The earliest toy trains were made from lead and had no moving parts. Some had wheels that turned, but these needed to be pulled or pushed. A few of the early 19th-century push toy trains were made of tinplate, such as the big, durable, stylized locomotive toys in the U.S., which were painted gold and red and decorated with hearts and flowers. model trains jim thorpe
Around 1875, technological improvements in materials and manufacturing enabled tin to be stamped, cut, rolled, and lithographed faster than ever before.
Toy trains were altered when Märklin, a German firm that specialized in doll house accessories, sought to make an equivalent toy for boys where a constant revenue stream could be ensured by purchasing add-on accessories for decades after the first purchase. In addition to boxed sets containing a train and monitor, Märklin offered extra track, rolling stock, and buildings offered separately, creating the predecessor to the modern model train layout featuring buildings and scenery in addition to a working train.
Electric trains adopted, with the first appearing in 1897, produced from the U.S. firm Carlisle & Finch. As residential use of power became more prevalent in the early 20th century, electrical trains gained popularity and as time went on, these electric trains grew in sophistication, gaining lighting, the ability to change direction, to emit a whistling noise, to smoke, to remotely couple and uncouple cars and even load and unload cargo. Toy trains from the first half of the 20th century were often made of lithographed tin; later trains were frequently made mostly of plastic.
Before the 1950s, there was little distinction between toy trains and model railroads–model railroads were toys by definition. Pull toys and wind-up trains were marketed towards kids, while electrical trains were marketed towards teens, especially teenaged boys. It was during the 1950s that the modern emphasis on realism in model railroading began to catch on.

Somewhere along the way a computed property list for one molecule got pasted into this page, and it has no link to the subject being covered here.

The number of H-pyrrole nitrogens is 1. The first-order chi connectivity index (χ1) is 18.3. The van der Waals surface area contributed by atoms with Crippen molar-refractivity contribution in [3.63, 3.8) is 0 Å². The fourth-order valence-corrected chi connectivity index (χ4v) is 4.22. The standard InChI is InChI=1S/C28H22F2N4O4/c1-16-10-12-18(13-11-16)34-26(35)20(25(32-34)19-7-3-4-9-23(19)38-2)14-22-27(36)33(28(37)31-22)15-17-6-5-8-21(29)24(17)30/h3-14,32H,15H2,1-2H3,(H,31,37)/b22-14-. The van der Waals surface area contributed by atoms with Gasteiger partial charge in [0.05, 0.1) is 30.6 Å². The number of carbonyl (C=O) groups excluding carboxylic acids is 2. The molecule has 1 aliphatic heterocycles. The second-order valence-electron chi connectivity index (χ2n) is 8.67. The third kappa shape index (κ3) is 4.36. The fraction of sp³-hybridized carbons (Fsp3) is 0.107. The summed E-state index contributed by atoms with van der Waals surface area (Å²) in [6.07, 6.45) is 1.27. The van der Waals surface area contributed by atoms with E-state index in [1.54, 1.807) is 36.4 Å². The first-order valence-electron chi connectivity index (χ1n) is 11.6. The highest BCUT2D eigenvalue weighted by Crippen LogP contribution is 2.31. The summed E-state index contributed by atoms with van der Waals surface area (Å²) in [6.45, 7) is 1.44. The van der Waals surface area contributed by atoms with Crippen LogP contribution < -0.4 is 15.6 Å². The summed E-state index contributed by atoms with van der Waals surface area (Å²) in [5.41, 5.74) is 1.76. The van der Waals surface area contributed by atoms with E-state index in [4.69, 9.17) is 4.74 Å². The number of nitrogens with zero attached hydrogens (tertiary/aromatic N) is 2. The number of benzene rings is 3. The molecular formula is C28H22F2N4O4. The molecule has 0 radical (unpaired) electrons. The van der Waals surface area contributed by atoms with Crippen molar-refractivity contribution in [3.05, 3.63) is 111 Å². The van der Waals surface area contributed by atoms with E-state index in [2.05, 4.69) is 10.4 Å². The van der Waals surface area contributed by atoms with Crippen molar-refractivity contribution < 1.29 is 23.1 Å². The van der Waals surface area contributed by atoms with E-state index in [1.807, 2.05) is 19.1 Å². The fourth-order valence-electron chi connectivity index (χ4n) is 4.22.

Consumer interest in trains as toys waned in the late 1950s, but has experienced resurgence since the late 1990s due in large part to the popularity of Thomas the Tank Engine.
Now, S gauge and O gauge railroads continue to be considered toy trains even by their adherents and are often accessorized with semi-scale model buildings by Plasticville or even K-Line (who owns the rights to the Plasticville-like buildings produced by Marx from the 1950s into the 1970s). However, due to their high price, one is more likely to locate an HO scale or N scale train set at a toy store than a O scale collection.
Many modern electric toy trains contain sophisticated electronics that exude digitized sound effects and allow the operator to safely and easily run multiple remote control trains on a single loop of course. In recent years, many toy rail operators will operate a train using a TV camera at the front part of the motor and hooked up to a screen, such as computer monitor. This will show a picture, like that of a real (smaller size) railroad)
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